The staff of The Washington Post won the 2020 Pulitzer Prize in explanatory reporting for its series on climate change, 2°C: Beyond the Limit, which fundamentally reshaped the climate debate by showing that extreme warming is not a worry for the future — 10 percent of the planet has already warmed by 2 degrees Celsius.
To convey the devastating reality of present-day climate change, The Post reported from a dozen global hot spots and marshaled vast datasets to help readers visualize our rapidly warming planet.
The Post’s staff was also a finalist in two other categories: public service, for an investigation of the opioid epidemic; and breaking news, for dual coverage of the Dayton and El Paso shootings. Post sports columnist Sally Jenkins was a finalist for commentary as well.
Links that were submitted as entries to the Pulitzer board from the climate change series and each of The Post’s finalists are included below:
Winner: 2020 Pulitzer Prize for Explanatory Reporting
The Staff of The Washington Post
For a groundbreaking series that showed with scientific clarity the dire effects of extreme temperatures on the planet.
For its “2C: Beyond the Limit” series, The Washington Post analyzed global datasets tracking nearly 170 years of temperature records to map every place that has already warmed by 2 degrees Celsius (3.6 degrees Fahrenheit) — the threshold international negotiators hope the planet as a whole will never reach. This massive, pioneering use of temperature data demonstrated that extreme climate change is already a life-altering reality across 10 percent of the Earth’s surface. Writers and photographers were dispatched to produce deeply reported missives from a warmer, more erratic future.
The series simultaneously relied on and demystified the science of climate change — for instance, allowing readers to interact with a spinning globe that highlighted the areas of greatest warming. The work was scientifically advanced, but the results were simple to understand.
The effort was prompted by a pair of alarming studies that found that insects and birds were disappearing in Puerto Rico and the Mojave Desert. The Post noticed a key detail: These locations were heating up much faster than the global average. Working with data from Berkeley Earth, a nonprofit climate research group, and that of other researchers, we mapped temperature change across a century.
The multimedia series included 12 stories that took readers to places as varied and far-flung as the troubled waters in the Sea of Okhotsk, the outdoor air-conditioning in some of Qatar’s stadiums and markets, and a popular New Jersey resort whose lake once supplied the ice boxes of New York City. Now the water no longer freezes thick enough to sustain ice fishing.
The research added to our understanding of the erosion of winter and rapidly changing ocean currents — many of the latter not previously reported. And it allowed The Post to create the graphics and animations that let readers see how severe climate change has affected their own counties and countries.
- Extreme climate change has arrived in America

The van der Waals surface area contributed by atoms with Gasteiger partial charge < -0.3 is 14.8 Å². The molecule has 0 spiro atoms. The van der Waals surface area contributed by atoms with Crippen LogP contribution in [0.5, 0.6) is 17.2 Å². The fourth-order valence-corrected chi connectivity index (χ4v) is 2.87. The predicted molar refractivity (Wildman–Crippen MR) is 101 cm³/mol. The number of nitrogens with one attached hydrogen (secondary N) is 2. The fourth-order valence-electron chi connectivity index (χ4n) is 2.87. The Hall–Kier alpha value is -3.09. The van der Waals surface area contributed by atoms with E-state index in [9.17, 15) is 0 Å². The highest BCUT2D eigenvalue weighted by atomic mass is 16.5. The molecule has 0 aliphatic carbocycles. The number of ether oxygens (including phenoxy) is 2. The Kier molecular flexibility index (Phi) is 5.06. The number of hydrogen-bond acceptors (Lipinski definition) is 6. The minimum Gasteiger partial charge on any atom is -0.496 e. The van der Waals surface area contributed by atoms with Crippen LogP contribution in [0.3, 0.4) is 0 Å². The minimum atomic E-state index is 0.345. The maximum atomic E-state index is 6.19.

- Dangerous new hot zones are spreading around the world
- The climate chain reaction that threatens the heart of the Pacific
- On land, Australia’s rising heat is ‘apocalyptic.’ In the ocean, it’s worse.
- Facing unbearable heat, Qatar has begun to air-condition the outdoors
- Radical warming in Siberia leaves millions on unstable ground
- Fires, floods and free parking: California’s unending fight against climate change
- ‘The ice used to protect them. Now their island is crumbling into the sea.’
- Facing catastrophic climate change, they still can’t quit Big Oil
- ‘How we know global warming is real’
Finalist: 2020 Pulitzer Prize for Public Service
The Washington Post
For groundbreaking, data-driven journalism that used previously hidden government records and confidential company documents to provide unprecedented insight into America’s deadly opioid epidemic.
It is one of the biggest stories of our time and it was hiding in plain sight: How did the opioid epidemic overtake America? The prevailing narrative offered a too-easy scapegoat. Purdue Pharma in the 1990s unleashed an ostensible wonder drug, OxyContin, and addicted millions. But the epidemic took off after Purdue was brought to heel and fined $600 million. If not Purdue, who drove the epidemic? And why didn’t anyone stop them?
The Washington Post definitively answered these questions in 2019, establishing an accurate narrative that brought accountability to the companies involved and the government officials who failed to act.
The Post learned that a secret DEA database contained a hidden road map to the epidemic, tracking every opioid pill from maker to pharmacy. The Post and the owner of the Charleston (W.Va.) Gazette-Mail sued to get the data. After a year-long legal fight, a federal appeals court ruled in favor of The Post and Gazette-Mail. The database contained 380 million records and was by far the largest we have ever worked with. Under enormous deadline pressure, The Post produced exclusive stories and interactive databases spotlighting the biggest distributors: McKesson Corp., Cardinal Health, Walgreens, Walmart. The biggest manufacturer was a company few people had ever heard of: SpecGx, a subsidiary of Mallinckrodt.
The Post published the entire data set, allowing readers to see how many pills came into their neighborhood pharmacies and who sent them. Reporters at 129 media outlets used the data to write their own stories and 44,000 individuals downloaded the entire set.
- 76 billion opioid pills: Newly released federal data unmasks the epidemic
- Drilling into the DEA’s pain pill database